HIPAA and Technologies

Use of Technologies: Ensuring Compliance

During the conduct of research, outreach, and teaching,  SPH faculty member, staff member, and students utilize a variety of technologies.  A critical element of compliance is ensuring confidential and protected health information is secure and protected regardless of the technology type utilized.  The following is a summary of technologies and the appropriate protections to ensure data is secure. Security of data includes not only the technological safeguards (ex. encryption, passwords, etc.) but also the physical safeguards (locked offices, locked filing cabinets, etc.) to ensure data security is maintained.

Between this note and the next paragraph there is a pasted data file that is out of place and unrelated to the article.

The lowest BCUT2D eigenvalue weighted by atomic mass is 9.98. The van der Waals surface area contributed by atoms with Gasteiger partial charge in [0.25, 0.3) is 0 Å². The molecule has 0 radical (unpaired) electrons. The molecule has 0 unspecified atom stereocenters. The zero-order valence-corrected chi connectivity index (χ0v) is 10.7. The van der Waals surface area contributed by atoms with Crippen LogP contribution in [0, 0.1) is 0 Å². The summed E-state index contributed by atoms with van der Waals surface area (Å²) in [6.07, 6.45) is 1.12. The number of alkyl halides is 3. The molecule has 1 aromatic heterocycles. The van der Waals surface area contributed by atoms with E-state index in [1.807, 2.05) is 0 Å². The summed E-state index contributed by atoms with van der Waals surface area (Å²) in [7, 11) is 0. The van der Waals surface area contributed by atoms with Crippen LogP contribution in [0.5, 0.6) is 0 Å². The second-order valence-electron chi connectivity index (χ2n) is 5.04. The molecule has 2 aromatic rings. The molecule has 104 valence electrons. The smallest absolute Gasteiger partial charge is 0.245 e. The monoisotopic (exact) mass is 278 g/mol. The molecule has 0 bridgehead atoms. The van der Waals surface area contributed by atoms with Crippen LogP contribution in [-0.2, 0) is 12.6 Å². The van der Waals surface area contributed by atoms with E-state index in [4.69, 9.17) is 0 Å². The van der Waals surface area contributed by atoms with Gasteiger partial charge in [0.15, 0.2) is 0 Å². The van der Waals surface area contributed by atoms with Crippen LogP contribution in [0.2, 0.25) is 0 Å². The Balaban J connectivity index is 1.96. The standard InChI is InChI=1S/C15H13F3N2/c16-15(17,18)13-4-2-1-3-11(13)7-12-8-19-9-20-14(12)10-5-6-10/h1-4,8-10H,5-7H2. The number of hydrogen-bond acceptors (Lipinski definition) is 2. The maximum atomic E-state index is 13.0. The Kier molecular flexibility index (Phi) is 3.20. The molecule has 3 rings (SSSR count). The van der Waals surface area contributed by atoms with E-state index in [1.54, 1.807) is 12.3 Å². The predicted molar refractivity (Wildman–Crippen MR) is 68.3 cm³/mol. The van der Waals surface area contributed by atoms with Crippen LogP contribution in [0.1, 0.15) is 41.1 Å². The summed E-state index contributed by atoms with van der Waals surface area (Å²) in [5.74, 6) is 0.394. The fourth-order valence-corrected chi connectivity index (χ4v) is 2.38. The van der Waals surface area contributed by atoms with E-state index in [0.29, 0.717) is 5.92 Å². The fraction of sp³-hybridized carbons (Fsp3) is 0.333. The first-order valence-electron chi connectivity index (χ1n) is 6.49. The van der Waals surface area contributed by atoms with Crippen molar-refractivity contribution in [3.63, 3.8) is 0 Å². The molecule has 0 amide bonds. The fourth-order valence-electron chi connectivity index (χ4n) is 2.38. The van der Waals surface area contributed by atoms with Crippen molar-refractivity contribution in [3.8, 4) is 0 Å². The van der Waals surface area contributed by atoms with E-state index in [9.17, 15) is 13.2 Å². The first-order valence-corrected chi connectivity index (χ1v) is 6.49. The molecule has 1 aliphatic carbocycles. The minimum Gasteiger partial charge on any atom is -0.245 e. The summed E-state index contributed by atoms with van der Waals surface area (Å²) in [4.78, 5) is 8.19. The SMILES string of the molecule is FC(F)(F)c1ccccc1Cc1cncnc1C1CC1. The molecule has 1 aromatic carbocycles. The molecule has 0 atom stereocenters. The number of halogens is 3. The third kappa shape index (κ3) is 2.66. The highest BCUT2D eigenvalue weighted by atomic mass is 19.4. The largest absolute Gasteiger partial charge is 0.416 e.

Computers: Computers should be password protected and encrypted.
Laptops: Laptops should be encrypted.
Databases: Cloud computing and storing of PHI or other confidential information on non-TAMUS secure servers is discouraged. The external sites cannot guarantee the data is secure. 
Tablets: Tablets should not be used to access/store PHI.
Fax/Copiers/Printers: PHI should not transmitted using a fax machine.  In the event confidential or sensitive information must be faxed, a cover sheet should be used and the recipient and sender should ensure they are able to promptly retrieve confidential documents from the fax machine, copier, or printer and not leave the information unattended.
Offices: Appropriate best practices for physical access should be implemented to prevent a confidentiality breach. Confidential data should be stored in a locked drawer and should not be left unattended.